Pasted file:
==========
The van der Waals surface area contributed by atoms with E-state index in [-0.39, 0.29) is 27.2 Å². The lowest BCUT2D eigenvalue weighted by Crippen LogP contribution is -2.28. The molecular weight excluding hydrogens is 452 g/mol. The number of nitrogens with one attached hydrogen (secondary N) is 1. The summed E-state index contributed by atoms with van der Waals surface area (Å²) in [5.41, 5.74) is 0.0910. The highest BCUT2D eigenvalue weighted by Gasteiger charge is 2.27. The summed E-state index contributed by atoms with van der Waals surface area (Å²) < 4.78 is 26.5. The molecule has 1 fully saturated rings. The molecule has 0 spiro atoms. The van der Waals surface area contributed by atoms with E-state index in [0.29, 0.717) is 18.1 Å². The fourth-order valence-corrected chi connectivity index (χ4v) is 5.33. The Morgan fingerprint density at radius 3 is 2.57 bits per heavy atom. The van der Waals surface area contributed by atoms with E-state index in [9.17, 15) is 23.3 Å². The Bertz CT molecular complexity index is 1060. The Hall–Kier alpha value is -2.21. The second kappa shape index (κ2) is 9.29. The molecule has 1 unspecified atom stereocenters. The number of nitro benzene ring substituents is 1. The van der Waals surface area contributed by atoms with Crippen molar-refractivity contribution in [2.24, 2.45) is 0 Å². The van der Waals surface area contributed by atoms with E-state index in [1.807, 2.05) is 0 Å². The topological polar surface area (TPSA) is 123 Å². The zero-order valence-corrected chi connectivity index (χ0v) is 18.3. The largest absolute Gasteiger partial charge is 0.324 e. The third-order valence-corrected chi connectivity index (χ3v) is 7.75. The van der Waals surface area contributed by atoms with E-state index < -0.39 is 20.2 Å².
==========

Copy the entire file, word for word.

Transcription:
The van der Waals surface area contributed by atoms with E-state index in [-0.39, 0.29) is 27.2 Å². The lowest BCUT2D eigenvalue weighted by Crippen LogP contribution is -2.28. The molecular weight excluding hydrogens is 452 g/mol. The number of nitrogens with one attached hydrogen (secondary N) is 1. The summed E-state index contributed by atoms with van der Waals surface area (Å²) in [5.41, 5.74) is 0.0910. The highest BCUT2D eigenvalue weighted by Gasteiger charge is 2.27. The summed E-state index contributed by atoms with van der Waals surface area (Å²) < 4.78 is 26.5. The molecule has 1 fully saturated rings. The molecule has 0 spiro atoms. The van der Waals surface area contributed by atoms with E-state index in [0.29, 0.717) is 18.1 Å². The fourth-order valence-corrected chi connectivity index (χ4v) is 5.33. The Morgan fingerprint density at radius 3 is 2.57 bits per heavy atom. The van der Waals surface area contributed by atoms with E-state index in [9.17, 15) is 23.3 Å². The Bertz CT molecular complexity index is 1060. The Hall–Kier alpha value is -2.21. The second kappa shape index (κ2) is 9.29. The molecule has 1 unspecified atom stereocenters. The number of nitro benzene ring substituents is 1. The van der Waals surface area contributed by atoms with Crippen molar-refractivity contribution in [2.24, 2.45) is 0 Å². The van der Waals surface area contributed by atoms with E-state index in [1.807, 2.05) is 0 Å². The topological polar surface area (TPSA) is 123 Å². The zero-order valence-corrected chi connectivity index (χ0v) is 18.3. The largest absolute Gasteiger partial charge is 0.324 e. The third-order valence-corrected chi connectivity index (χ3v) is 7.75. The van der Waals surface area contributed by atoms with E-state index < -0.39 is 20.2 Å².